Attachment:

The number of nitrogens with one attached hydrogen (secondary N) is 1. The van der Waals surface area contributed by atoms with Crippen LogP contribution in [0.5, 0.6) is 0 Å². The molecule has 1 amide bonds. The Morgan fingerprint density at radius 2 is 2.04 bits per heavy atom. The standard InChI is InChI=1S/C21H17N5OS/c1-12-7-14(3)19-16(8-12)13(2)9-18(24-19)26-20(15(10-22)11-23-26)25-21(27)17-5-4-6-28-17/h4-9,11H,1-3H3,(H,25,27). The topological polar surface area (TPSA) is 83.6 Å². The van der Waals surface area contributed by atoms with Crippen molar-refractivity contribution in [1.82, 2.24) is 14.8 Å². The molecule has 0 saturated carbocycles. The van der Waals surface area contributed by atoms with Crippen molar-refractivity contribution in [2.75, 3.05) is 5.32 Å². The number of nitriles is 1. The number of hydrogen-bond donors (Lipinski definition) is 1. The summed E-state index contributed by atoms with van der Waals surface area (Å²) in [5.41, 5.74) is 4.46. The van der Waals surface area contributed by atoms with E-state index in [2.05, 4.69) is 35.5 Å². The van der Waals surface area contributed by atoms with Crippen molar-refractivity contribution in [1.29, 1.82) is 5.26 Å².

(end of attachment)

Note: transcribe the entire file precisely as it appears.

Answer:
The number of nitrogens with one attached hydrogen (secondary N) is 1. The van der Waals surface area contributed by atoms with Crippen LogP contribution in [0.5, 0.6) is 0 Å². The molecule has 1 amide bonds. The Morgan fingerprint density at radius 2 is 2.04 bits per heavy atom. The standard InChI is InChI=1S/C21H17N5OS/c1-12-7-14(3)19-16(8-12)13(2)9-18(24-19)26-20(15(10-22)11-23-26)25-21(27)17-5-4-6-28-17/h4-9,11H,1-3H3,(H,25,27). The topological polar surface area (TPSA) is 83.6 Å². The van der Waals surface area contributed by atoms with Crippen molar-refractivity contribution in [1.82, 2.24) is 14.8 Å². The molecule has 0 saturated carbocycles. The van der Waals surface area contributed by atoms with Crippen molar-refractivity contribution in [2.75, 3.05) is 5.32 Å². The number of nitriles is 1. The number of hydrogen-bond donors (Lipinski definition) is 1. The summed E-state index contributed by atoms with van der Waals surface area (Å²) in [5.41, 5.74) is 4.46. The van der Waals surface area contributed by atoms with E-state index in [2.05, 4.69) is 35.5 Å². The van der Waals surface area contributed by atoms with Crippen molar-refractivity contribution in [1.29, 1.82) is 5.26 Å².